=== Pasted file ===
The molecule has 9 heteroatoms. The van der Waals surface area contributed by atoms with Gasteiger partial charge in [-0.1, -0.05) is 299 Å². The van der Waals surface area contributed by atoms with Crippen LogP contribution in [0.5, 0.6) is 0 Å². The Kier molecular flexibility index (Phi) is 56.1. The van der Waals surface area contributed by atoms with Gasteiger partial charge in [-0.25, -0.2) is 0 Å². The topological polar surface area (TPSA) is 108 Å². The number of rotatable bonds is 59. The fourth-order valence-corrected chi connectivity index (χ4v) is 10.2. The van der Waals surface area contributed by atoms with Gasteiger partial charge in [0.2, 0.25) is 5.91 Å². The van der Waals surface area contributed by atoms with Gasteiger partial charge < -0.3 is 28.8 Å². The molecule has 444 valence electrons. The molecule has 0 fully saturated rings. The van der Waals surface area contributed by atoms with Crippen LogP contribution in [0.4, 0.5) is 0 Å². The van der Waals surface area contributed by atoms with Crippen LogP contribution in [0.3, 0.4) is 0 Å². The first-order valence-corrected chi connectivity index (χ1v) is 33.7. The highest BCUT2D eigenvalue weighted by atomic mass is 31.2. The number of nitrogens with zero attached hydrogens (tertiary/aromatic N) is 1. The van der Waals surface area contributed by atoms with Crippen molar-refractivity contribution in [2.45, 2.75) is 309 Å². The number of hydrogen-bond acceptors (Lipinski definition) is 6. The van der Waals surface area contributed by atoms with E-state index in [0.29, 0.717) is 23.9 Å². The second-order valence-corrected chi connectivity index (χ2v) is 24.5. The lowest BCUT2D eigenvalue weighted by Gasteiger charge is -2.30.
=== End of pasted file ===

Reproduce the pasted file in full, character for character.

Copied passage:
The molecule has 9 heteroatoms. The van der Waals surface area contributed by atoms with Gasteiger partial charge in [-0.1, -0.05) is 299 Å². The van der Waals surface area contributed by atoms with Crippen LogP contribution in [0.5, 0.6) is 0 Å². The Kier molecular flexibility index (Phi) is 56.1. The van der Waals surface area contributed by atoms with Gasteiger partial charge in [-0.25, -0.2) is 0 Å². The topological polar surface area (TPSA) is 108 Å². The number of rotatable bonds is 59. The fourth-order valence-corrected chi connectivity index (χ4v) is 10.2. The van der Waals surface area contributed by atoms with Gasteiger partial charge in [0.2, 0.25) is 5.91 Å². The van der Waals surface area contributed by atoms with Gasteiger partial charge < -0.3 is 28.8 Å². The molecule has 444 valence electrons. The molecule has 0 fully saturated rings. The van der Waals surface area contributed by atoms with Crippen LogP contribution in [0.4, 0.5) is 0 Å². The van der Waals surface area contributed by atoms with Crippen LogP contribution in [0.3, 0.4) is 0 Å². The first-order valence-corrected chi connectivity index (χ1v) is 33.7. The highest BCUT2D eigenvalue weighted by atomic mass is 31.2. The number of nitrogens with zero attached hydrogens (tertiary/aromatic N) is 1. The van der Waals surface area contributed by atoms with Crippen molar-refractivity contribution in [2.45, 2.75) is 309 Å². The number of hydrogen-bond acceptors (Lipinski definition) is 6. The van der Waals surface area contributed by atoms with E-state index in [0.29, 0.717) is 23.9 Å². The second-order valence-corrected chi connectivity index (χ2v) is 24.5. The lowest BCUT2D eigenvalue weighted by Gasteiger charge is -2.30.